Disney said it will release no more than three Marvel movies and up to two Disney+ shows each year as it focuses on “quality” following criticism that the company has been cranking out too many mediocre superhero flicks.

The Mouse House said Tuesday its Disney+ and Hulu streaming platforms squeezed out their first-ever quarterly operating profit of $47 million.

Nevertheless, the company gave a disappointing outlook for its theme parks business, sending its shares tumbling more than 10% in midday trades.

Disney CEO Bob Iger said the company is cutting back on making as many Marvel movies to match consumer demand. Jordan Strauss/Invision/AP

Disney CEO Bob Iger — who fended off a proxy contest from billionaire investor Nelson Peltz barely a month ago — told analysts that just one Marvel film will be released this year, “Deadpool and Wolverine,” starring Ryan Reynolds and Hugh Jackman, slated for a July 26 debut.

The next Marvel flick, a Captain America sequel, won’t be released until February 2025, Iger said. The third Marvel movie, “Thunderbolts,” which is focused on Captain America sidekick Bucky Barnes, is scheduled for May 2025.

The media giant will also produce Marvel films and shows for Disney+, including content related to “Black Panther” and “Spider Man.” No release dates have been made public yet.

Marvel’s next flick, “Deadpool and Spiderman,” starring Hugh Jackman and Ryan Reynolds, will hit theaters on July 26 AP

“I’ve been working hard with the studio to reduce output and focus more on quality,” Iger said on the call. “That’s particularly true with Marvel … Some of what is coming up is a vestige of basically a desire in the past (to) increase volume.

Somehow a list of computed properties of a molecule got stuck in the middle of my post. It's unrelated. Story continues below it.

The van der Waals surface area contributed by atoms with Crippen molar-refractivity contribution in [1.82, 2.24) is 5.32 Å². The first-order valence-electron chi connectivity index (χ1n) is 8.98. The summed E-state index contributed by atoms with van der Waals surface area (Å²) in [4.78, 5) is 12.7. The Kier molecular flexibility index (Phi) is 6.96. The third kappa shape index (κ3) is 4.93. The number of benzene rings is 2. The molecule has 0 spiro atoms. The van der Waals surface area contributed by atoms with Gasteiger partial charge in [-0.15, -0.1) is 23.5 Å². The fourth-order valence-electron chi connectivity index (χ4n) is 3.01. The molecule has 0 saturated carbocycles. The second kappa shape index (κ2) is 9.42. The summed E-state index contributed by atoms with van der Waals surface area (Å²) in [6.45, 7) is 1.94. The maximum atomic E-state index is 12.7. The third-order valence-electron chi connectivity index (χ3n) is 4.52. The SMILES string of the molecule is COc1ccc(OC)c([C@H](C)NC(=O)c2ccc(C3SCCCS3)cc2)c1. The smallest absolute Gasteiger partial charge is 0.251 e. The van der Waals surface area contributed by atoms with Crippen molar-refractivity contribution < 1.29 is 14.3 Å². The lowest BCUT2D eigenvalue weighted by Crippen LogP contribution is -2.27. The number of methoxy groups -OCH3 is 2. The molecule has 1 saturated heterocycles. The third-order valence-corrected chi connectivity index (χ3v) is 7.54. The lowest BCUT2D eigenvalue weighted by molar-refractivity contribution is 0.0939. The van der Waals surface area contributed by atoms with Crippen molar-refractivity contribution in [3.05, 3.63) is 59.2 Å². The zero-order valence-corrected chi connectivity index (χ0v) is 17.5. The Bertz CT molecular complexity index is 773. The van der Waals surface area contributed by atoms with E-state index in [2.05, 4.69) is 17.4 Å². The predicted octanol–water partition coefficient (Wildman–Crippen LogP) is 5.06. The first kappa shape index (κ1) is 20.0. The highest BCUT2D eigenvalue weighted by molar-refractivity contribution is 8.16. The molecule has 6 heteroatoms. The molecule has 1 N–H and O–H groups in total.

“We’re slowly going to decrease volume and go to probably about two TV series a year instead of what had become four and reduce our film output from maybe four a year to two, to the maximum three, and we’re working hard on what that path is.”

Disney reported a 1.4% increase in first quarter revenue to $22.08 billion. Excluding items, earnings per share totaled $1.21 cents from 93 cents, a year ago. Wall Street expected revenue of $20.53 billion and EPS of $1.02.

Disney’s streaming division neared profitability, posting an $18 million loss in the first quarter, due to hefty losses at ESPN+. AP

The company’s streaming operation, which includes Disney+, ESPN+ and Hulu, inched closer to the goal of profitability. The unit posted an $18 million loss, weighed down by a $65 million loss from ESPN+.

On the positive side, Disney noted that Disney+ and Hulu turned in a combined operating income of $47 million. The company now expects the unit to be profitable by its fiscal fourth quarter ending Sept. 30.

But Disney also warned it expects flat operating profits in the current quarter for its Experience segment, which mainly consists of theme parks. Wall Street had expected a 12% increase.

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